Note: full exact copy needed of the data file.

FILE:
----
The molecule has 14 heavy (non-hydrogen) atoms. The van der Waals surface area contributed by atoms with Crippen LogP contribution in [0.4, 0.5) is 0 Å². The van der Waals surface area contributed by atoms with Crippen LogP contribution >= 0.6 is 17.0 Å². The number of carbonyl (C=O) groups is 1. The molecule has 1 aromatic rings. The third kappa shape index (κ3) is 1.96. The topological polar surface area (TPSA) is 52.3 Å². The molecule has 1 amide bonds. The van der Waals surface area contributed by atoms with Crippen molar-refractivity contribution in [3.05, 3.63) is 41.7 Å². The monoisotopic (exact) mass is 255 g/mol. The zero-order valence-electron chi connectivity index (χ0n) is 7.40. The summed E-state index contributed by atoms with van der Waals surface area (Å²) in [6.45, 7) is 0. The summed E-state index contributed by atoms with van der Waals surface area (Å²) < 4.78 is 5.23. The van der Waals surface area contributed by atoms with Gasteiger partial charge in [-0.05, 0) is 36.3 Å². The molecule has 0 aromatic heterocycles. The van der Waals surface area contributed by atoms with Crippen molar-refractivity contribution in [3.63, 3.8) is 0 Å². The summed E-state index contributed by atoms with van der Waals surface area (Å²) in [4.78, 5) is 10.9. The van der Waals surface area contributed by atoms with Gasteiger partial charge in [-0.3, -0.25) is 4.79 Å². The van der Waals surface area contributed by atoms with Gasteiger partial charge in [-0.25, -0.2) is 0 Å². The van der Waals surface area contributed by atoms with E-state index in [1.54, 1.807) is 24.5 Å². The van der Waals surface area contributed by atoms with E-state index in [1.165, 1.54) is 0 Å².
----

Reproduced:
The molecule has 14 heavy (non-hydrogen) atoms. The van der Waals surface area contributed by atoms with Crippen LogP contribution in [0.4, 0.5) is 0 Å². The van der Waals surface area contributed by atoms with Crippen LogP contribution >= 0.6 is 17.0 Å². The number of carbonyl (C=O) groups is 1. The molecule has 1 aromatic rings. The third kappa shape index (κ3) is 1.96. The topological polar surface area (TPSA) is 52.3 Å². The molecule has 1 amide bonds. The van der Waals surface area contributed by atoms with Crippen molar-refractivity contribution in [3.05, 3.63) is 41.7 Å². The monoisotopic (exact) mass is 255 g/mol. The zero-order valence-electron chi connectivity index (χ0n) is 7.40. The summed E-state index contributed by atoms with van der Waals surface area (Å²) in [6.45, 7) is 0. The summed E-state index contributed by atoms with van der Waals surface area (Å²) < 4.78 is 5.23. The van der Waals surface area contributed by atoms with Gasteiger partial charge in [-0.05, 0) is 36.3 Å². The molecule has 0 aromatic heterocycles. The van der Waals surface area contributed by atoms with Crippen molar-refractivity contribution in [3.63, 3.8) is 0 Å². The summed E-state index contributed by atoms with van der Waals surface area (Å²) in [4.78, 5) is 10.9. The van der Waals surface area contributed by atoms with Gasteiger partial charge in [-0.3, -0.25) is 4.79 Å². The van der Waals surface area contributed by atoms with Gasteiger partial charge in [-0.25, -0.2) is 0 Å². The van der Waals surface area contributed by atoms with E-state index in [1.54, 1.807) is 24.5 Å². The van der Waals surface area contributed by atoms with E-state index in [1.165, 1.54) is 0 Å².